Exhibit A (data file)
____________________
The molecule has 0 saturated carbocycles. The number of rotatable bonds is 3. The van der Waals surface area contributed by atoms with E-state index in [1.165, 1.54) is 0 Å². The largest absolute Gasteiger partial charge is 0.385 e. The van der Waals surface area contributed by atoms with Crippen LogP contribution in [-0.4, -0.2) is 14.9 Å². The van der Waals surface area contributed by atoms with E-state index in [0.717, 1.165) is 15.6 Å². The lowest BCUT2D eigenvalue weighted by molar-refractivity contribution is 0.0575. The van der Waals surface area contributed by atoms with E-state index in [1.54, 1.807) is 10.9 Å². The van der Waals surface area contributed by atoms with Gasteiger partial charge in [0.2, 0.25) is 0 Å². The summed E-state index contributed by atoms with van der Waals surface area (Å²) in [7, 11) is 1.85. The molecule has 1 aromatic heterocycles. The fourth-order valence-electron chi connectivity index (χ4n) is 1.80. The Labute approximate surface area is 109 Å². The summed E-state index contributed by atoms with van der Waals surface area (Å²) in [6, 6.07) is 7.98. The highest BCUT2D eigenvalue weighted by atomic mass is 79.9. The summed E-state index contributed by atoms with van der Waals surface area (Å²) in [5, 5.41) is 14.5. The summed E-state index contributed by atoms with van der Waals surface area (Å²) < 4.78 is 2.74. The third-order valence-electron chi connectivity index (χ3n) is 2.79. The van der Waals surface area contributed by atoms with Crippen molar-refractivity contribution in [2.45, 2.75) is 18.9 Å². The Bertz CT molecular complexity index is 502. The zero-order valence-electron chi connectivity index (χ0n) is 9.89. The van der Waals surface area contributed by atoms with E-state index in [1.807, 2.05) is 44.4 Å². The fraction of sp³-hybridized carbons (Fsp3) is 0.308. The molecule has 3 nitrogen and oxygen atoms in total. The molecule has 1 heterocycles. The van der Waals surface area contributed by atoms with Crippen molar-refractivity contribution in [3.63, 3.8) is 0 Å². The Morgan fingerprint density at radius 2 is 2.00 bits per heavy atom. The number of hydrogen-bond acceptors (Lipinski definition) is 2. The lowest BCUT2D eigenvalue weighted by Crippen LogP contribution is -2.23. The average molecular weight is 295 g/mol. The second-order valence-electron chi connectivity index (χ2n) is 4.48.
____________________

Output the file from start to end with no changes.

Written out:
The molecule has 0 saturated carbocycles. The number of rotatable bonds is 3. The van der Waals surface area contributed by atoms with E-state index in [1.165, 1.54) is 0 Å². The largest absolute Gasteiger partial charge is 0.385 e. The van der Waals surface area contributed by atoms with Crippen LogP contribution in [-0.4, -0.2) is 14.9 Å². The van der Waals surface area contributed by atoms with E-state index in [0.717, 1.165) is 15.6 Å². The lowest BCUT2D eigenvalue weighted by molar-refractivity contribution is 0.0575. The van der Waals surface area contributed by atoms with E-state index in [1.54, 1.807) is 10.9 Å². The van der Waals surface area contributed by atoms with Gasteiger partial charge in [0.2, 0.25) is 0 Å². The summed E-state index contributed by atoms with van der Waals surface area (Å²) in [7, 11) is 1.85. The molecule has 1 aromatic heterocycles. The fourth-order valence-electron chi connectivity index (χ4n) is 1.80. The Labute approximate surface area is 109 Å². The summed E-state index contributed by atoms with van der Waals surface area (Å²) in [6, 6.07) is 7.98. The highest BCUT2D eigenvalue weighted by atomic mass is 79.9. The summed E-state index contributed by atoms with van der Waals surface area (Å²) in [5, 5.41) is 14.5. The summed E-state index contributed by atoms with van der Waals surface area (Å²) < 4.78 is 2.74. The third-order valence-electron chi connectivity index (χ3n) is 2.79. The van der Waals surface area contributed by atoms with Crippen molar-refractivity contribution in [2.45, 2.75) is 18.9 Å². The Bertz CT molecular complexity index is 502. The zero-order valence-electron chi connectivity index (χ0n) is 9.89. The van der Waals surface area contributed by atoms with E-state index in [1.807, 2.05) is 44.4 Å². The fraction of sp³-hybridized carbons (Fsp3) is 0.308. The molecule has 3 nitrogen and oxygen atoms in total. The molecule has 1 heterocycles. The van der Waals surface area contributed by atoms with Crippen molar-refractivity contribution in [3.63, 3.8) is 0 Å². The Morgan fingerprint density at radius 2 is 2.00 bits per heavy atom. The number of hydrogen-bond acceptors (Lipinski definition) is 2. The lowest BCUT2D eigenvalue weighted by Crippen LogP contribution is -2.23. The average molecular weight is 295 g/mol. The second-order valence-electron chi connectivity index (χ2n) is 4.48.